Ride your bicycle as far to the right as practical. This is at least a handlebars’ width from the curb and not farther left than the typical path of the right wheel of a motor vehicle. You should be recognized as part of traffic, but should not inhibit the safe passage of other vehicles. When riding parallel to parked cars, allow at least a car door’s width between you and the cars.
Ride within a single lane if you are riding two abreast. You still must ride as near to the right side of the roadway as practical. Allow approximately two handlebars’ width between each bicycle while riding in a straight line. The left rider should not be farther left than the typical path of the left wheel of a motor vehicle.
Bicyclists may ride on the paved shoulder when a paved shoulder suitable for bicycle riding is present. You should use special caution at all intersections (including driveways and alleys) while riding on the shoulder. Motor vehicles may turn right and cross your path. At major intersections, it is best to declare your direction by coming back to the appropriate lane for your intended direction.
Ride in a single file if the sight visibility for approaching motorists is limited, such, as on hills or curves. Riding two abreast gives a motorist less room to recover if he or she fails to see you in time to take appropriate action.
Ride predictably. Maintain your lane position. Be assertive in your maneuvers. Make your actions clear to other traffic.
Make eye contact with other vehicle operators. Confirm they see you and anticipate their actions. If you don’t attain eye contact, be extra cautious. Always ride defensively.
Always check over your shoulder for approaching traffic before adjusting your position in traffic. Remember, other vehicles may not be approaching you by the rules of the road. In other words, expect other vehicles anywhere and everywhere.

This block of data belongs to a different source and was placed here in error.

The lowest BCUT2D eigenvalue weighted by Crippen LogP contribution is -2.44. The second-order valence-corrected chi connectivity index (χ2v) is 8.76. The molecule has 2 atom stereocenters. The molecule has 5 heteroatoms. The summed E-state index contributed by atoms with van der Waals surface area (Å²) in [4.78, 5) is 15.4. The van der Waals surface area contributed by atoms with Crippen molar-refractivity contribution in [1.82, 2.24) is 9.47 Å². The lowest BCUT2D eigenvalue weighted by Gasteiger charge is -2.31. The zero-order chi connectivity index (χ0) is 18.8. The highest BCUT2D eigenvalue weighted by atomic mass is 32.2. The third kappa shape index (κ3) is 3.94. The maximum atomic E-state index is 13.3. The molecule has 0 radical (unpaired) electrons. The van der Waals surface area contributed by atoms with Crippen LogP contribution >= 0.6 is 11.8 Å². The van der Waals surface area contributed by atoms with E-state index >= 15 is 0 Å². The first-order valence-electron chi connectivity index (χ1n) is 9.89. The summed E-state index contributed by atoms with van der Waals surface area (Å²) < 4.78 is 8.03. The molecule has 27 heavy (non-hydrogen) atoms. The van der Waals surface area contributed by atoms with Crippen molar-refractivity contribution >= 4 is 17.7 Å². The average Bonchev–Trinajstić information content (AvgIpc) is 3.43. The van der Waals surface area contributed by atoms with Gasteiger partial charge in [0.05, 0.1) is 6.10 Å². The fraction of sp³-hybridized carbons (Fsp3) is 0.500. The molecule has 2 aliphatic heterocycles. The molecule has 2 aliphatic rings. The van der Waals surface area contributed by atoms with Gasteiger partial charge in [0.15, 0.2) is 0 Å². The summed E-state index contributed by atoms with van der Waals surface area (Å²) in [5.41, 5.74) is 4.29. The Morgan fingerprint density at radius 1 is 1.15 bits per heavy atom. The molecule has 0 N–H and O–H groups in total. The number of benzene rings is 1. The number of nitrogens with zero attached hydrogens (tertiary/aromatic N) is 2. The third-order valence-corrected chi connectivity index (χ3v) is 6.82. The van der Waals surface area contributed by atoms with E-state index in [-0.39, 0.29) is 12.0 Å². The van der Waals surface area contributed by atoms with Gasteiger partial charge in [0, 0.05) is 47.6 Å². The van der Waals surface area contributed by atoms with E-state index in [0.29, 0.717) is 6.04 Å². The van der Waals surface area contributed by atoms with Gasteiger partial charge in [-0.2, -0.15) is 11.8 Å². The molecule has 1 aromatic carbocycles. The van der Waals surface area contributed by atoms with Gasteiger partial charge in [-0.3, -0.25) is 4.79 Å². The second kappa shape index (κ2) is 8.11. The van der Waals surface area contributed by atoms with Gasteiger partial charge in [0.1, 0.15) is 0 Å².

Cross railroad tracks at a right angle. If the crossing is in bad shape or at a bad angle, dismount and walk across.
Keep at least one hand on the handlebars at all times.
A bicyclist may make a left turn by two methods:
Like an auto: signal left, and turn left from the left lane.
Like a pedestrian: ride straight to the far side of the intersection, stop, then proceed in the new
Wear high visibility clothing: light colors, bright colors and reflective material, especially at night.
Use pedal and spoke reflectors and reflective tape or reflective vests while riding in poor visibility conditions. Avoid riding in poor visibility if possible.
Don’t wear headphones or use anything that inhibits your ability to hear. Metropolitan cities prohibit such use. Check with your local law enforcement officials.
Plan your routes carefully. Obtain route information, such as maps, if available. Check with government officials, bicycle shops and clubs.
Ride alert. If you are disoriented or not feeling well, become a pedestrian and follow all laws and safety guidelines for pedestrians.
You are not relieved of your legal obligations because of old or non-functioning traffic control equipment at intersections. Some signalized intersections are not equipped with detectors that recognize bicycles. If your presence won’t change the light, wait for another vehicle, or become a pedestrian and use the crosswalks.
While riding on a sidewalk or in a crosswalk you must yield the right-of-way to pedestrians. You should give an audible warning before passing apedestrian. Riding on sidewalks and in crosswalks may be prohibited by local ordinances. Check with your local law enforcement officials.
If you are riding on a crosswalk or sidewalk, you have the rights and responsibilities of a pedestrian under the same circumstances.
Never assume you have the right-of-way. Your first responsibility at all times is to avoid a crash. It is true in many instances another vehicle operator should yield to you. However, many people have been seriously injured because they insisted on the right-of-way. Right-of-way rules and regulations do not authorize negligent bicycling.
In case of a crash, determine your need for emergency assistance. If you or anybody else is injured or there is private or public property damage, notify the local law enforcement officials. Many areas are served by the 911 emergency service. If you have a cellular phone, the Oklahoma Highway Patrol can be reached by dialing *55. If you don’t have access to an appropriate emergency number, dial 0 and ask the operator for emergency assistance.